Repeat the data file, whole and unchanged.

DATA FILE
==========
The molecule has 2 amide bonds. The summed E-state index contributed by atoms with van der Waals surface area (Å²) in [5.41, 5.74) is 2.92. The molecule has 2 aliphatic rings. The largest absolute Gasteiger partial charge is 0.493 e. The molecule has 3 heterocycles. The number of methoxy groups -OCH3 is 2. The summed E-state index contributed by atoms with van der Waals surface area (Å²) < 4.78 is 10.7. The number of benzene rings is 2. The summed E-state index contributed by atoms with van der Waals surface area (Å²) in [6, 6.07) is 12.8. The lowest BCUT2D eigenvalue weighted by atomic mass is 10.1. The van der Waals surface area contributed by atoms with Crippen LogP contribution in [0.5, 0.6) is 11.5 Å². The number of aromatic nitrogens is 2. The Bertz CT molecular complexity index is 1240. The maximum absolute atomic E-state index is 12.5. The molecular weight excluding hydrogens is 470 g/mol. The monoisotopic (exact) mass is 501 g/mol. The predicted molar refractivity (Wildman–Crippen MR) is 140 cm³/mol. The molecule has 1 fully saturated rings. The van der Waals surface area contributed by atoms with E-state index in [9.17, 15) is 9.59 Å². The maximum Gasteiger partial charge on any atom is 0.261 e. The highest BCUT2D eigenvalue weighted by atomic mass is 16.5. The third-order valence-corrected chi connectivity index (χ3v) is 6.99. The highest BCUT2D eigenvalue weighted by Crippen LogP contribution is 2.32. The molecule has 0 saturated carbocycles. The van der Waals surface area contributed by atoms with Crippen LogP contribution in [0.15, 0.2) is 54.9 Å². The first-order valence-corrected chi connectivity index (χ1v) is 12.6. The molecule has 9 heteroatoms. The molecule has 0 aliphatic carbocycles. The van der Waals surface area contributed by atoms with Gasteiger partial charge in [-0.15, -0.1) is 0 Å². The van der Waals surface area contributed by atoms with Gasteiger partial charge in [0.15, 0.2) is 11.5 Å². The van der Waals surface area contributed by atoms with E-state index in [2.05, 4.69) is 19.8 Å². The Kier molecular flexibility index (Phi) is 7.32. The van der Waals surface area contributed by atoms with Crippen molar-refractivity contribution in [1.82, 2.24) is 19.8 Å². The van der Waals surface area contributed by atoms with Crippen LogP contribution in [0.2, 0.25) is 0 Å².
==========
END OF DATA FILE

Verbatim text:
The molecule has 2 amide bonds. The summed E-state index contributed by atoms with van der Waals surface area (Å²) in [5.41, 5.74) is 2.92. The molecule has 2 aliphatic rings. The largest absolute Gasteiger partial charge is 0.493 e. The molecule has 3 heterocycles. The number of methoxy groups -OCH3 is 2. The summed E-state index contributed by atoms with van der Waals surface area (Å²) < 4.78 is 10.7. The number of benzene rings is 2. The summed E-state index contributed by atoms with van der Waals surface area (Å²) in [6, 6.07) is 12.8. The lowest BCUT2D eigenvalue weighted by atomic mass is 10.1. The van der Waals surface area contributed by atoms with Crippen LogP contribution in [0.5, 0.6) is 11.5 Å². The number of aromatic nitrogens is 2. The Bertz CT molecular complexity index is 1240. The maximum absolute atomic E-state index is 12.5. The molecular weight excluding hydrogens is 470 g/mol. The monoisotopic (exact) mass is 501 g/mol. The predicted molar refractivity (Wildman–Crippen MR) is 140 cm³/mol. The molecule has 1 fully saturated rings. The van der Waals surface area contributed by atoms with E-state index in [9.17, 15) is 9.59 Å². The maximum Gasteiger partial charge on any atom is 0.261 e. The highest BCUT2D eigenvalue weighted by atomic mass is 16.5. The third-order valence-corrected chi connectivity index (χ3v) is 6.99. The highest BCUT2D eigenvalue weighted by Crippen LogP contribution is 2.32. The molecule has 0 saturated carbocycles. The van der Waals surface area contributed by atoms with Crippen LogP contribution in [0.15, 0.2) is 54.9 Å². The first-order valence-corrected chi connectivity index (χ1v) is 12.6. The molecule has 9 heteroatoms. The molecule has 0 aliphatic carbocycles. The van der Waals surface area contributed by atoms with Gasteiger partial charge in [-0.15, -0.1) is 0 Å². The van der Waals surface area contributed by atoms with Gasteiger partial charge in [0.15, 0.2) is 11.5 Å². The van der Waals surface area contributed by atoms with E-state index in [2.05, 4.69) is 19.8 Å². The Kier molecular flexibility index (Phi) is 7.32. The van der Waals surface area contributed by atoms with Crippen molar-refractivity contribution in [1.82, 2.24) is 19.8 Å². The van der Waals surface area contributed by atoms with Crippen LogP contribution in [0.2, 0.25) is 0 Å².